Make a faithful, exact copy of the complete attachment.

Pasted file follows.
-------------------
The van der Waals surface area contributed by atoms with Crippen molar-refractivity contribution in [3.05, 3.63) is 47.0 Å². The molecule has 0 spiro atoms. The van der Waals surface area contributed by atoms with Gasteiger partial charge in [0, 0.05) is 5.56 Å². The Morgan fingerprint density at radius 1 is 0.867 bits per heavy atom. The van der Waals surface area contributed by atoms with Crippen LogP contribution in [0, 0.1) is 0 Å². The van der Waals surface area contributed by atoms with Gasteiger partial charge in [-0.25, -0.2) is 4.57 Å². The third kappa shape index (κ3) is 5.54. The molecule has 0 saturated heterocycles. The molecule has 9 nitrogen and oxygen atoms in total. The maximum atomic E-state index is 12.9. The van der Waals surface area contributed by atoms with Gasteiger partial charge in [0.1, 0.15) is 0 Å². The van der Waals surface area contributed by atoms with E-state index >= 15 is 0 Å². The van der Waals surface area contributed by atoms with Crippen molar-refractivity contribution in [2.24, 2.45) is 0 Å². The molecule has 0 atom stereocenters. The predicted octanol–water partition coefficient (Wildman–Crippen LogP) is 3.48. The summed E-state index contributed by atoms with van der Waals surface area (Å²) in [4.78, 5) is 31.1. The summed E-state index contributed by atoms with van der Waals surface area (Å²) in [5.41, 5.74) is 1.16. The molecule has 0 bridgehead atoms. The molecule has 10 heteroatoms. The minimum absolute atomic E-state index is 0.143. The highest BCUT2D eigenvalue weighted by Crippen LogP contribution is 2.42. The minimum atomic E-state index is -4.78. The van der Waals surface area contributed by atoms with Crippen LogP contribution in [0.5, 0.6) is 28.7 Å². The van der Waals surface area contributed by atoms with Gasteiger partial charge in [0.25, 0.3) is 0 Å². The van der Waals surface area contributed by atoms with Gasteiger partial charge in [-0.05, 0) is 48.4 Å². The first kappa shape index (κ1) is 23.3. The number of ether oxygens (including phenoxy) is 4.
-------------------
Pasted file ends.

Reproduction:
The van der Waals surface area contributed by atoms with Crippen molar-refractivity contribution in [3.05, 3.63) is 47.0 Å². The molecule has 0 spiro atoms. The van der Waals surface area contributed by atoms with Gasteiger partial charge in [0, 0.05) is 5.56 Å². The Morgan fingerprint density at radius 1 is 0.867 bits per heavy atom. The van der Waals surface area contributed by atoms with Crippen LogP contribution in [0, 0.1) is 0 Å². The van der Waals surface area contributed by atoms with Gasteiger partial charge in [-0.25, -0.2) is 4.57 Å². The third kappa shape index (κ3) is 5.54. The molecule has 0 saturated heterocycles. The molecule has 9 nitrogen and oxygen atoms in total. The maximum atomic E-state index is 12.9. The van der Waals surface area contributed by atoms with Gasteiger partial charge in [0.1, 0.15) is 0 Å². The van der Waals surface area contributed by atoms with E-state index >= 15 is 0 Å². The van der Waals surface area contributed by atoms with Crippen molar-refractivity contribution in [2.24, 2.45) is 0 Å². The molecule has 0 atom stereocenters. The predicted octanol–water partition coefficient (Wildman–Crippen LogP) is 3.48. The summed E-state index contributed by atoms with van der Waals surface area (Å²) in [4.78, 5) is 31.1. The summed E-state index contributed by atoms with van der Waals surface area (Å²) in [5.41, 5.74) is 1.16. The molecule has 0 bridgehead atoms. The molecule has 10 heteroatoms. The minimum absolute atomic E-state index is 0.143. The highest BCUT2D eigenvalue weighted by Crippen LogP contribution is 2.42. The minimum atomic E-state index is -4.78. The van der Waals surface area contributed by atoms with Crippen LogP contribution in [0.5, 0.6) is 28.7 Å². The van der Waals surface area contributed by atoms with Gasteiger partial charge in [0.25, 0.3) is 0 Å². The van der Waals surface area contributed by atoms with Gasteiger partial charge in [-0.05, 0) is 48.4 Å². The first kappa shape index (κ1) is 23.3. The number of ether oxygens (including phenoxy) is 4.